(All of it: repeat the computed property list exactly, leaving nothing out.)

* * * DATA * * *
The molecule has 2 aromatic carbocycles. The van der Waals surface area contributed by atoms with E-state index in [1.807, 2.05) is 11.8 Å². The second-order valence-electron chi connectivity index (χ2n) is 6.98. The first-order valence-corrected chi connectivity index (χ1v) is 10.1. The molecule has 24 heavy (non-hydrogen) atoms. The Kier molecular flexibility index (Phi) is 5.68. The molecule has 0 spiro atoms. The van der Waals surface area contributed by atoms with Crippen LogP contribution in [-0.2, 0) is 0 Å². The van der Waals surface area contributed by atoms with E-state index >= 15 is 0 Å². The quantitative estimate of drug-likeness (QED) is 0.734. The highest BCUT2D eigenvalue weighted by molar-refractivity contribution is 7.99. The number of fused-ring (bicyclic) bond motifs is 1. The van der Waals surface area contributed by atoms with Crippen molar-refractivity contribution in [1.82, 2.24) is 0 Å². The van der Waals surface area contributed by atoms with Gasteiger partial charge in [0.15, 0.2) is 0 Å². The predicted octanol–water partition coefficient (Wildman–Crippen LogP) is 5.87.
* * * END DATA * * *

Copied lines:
The molecule has 2 aromatic carbocycles. The van der Waals surface area contributed by atoms with E-state index in [1.807, 2.05) is 11.8 Å². The second-order valence-electron chi connectivity index (χ2n) is 6.98. The first-order valence-corrected chi connectivity index (χ1v) is 10.1. The molecule has 24 heavy (non-hydrogen) atoms. The Kier molecular flexibility index (Phi) is 5.68. The molecule has 0 spiro atoms. The van der Waals surface area contributed by atoms with Crippen LogP contribution in [-0.2, 0) is 0 Å². The van der Waals surface area contributed by atoms with E-state index >= 15 is 0 Å². The quantitative estimate of drug-likeness (QED) is 0.734. The highest BCUT2D eigenvalue weighted by molar-refractivity contribution is 7.99. The number of fused-ring (bicyclic) bond motifs is 1. The van der Waals surface area contributed by atoms with Crippen molar-refractivity contribution in [1.82, 2.24) is 0 Å². The van der Waals surface area contributed by atoms with Gasteiger partial charge in [0.15, 0.2) is 0 Å². The predicted octanol–water partition coefficient (Wildman–Crippen LogP) is 5.87.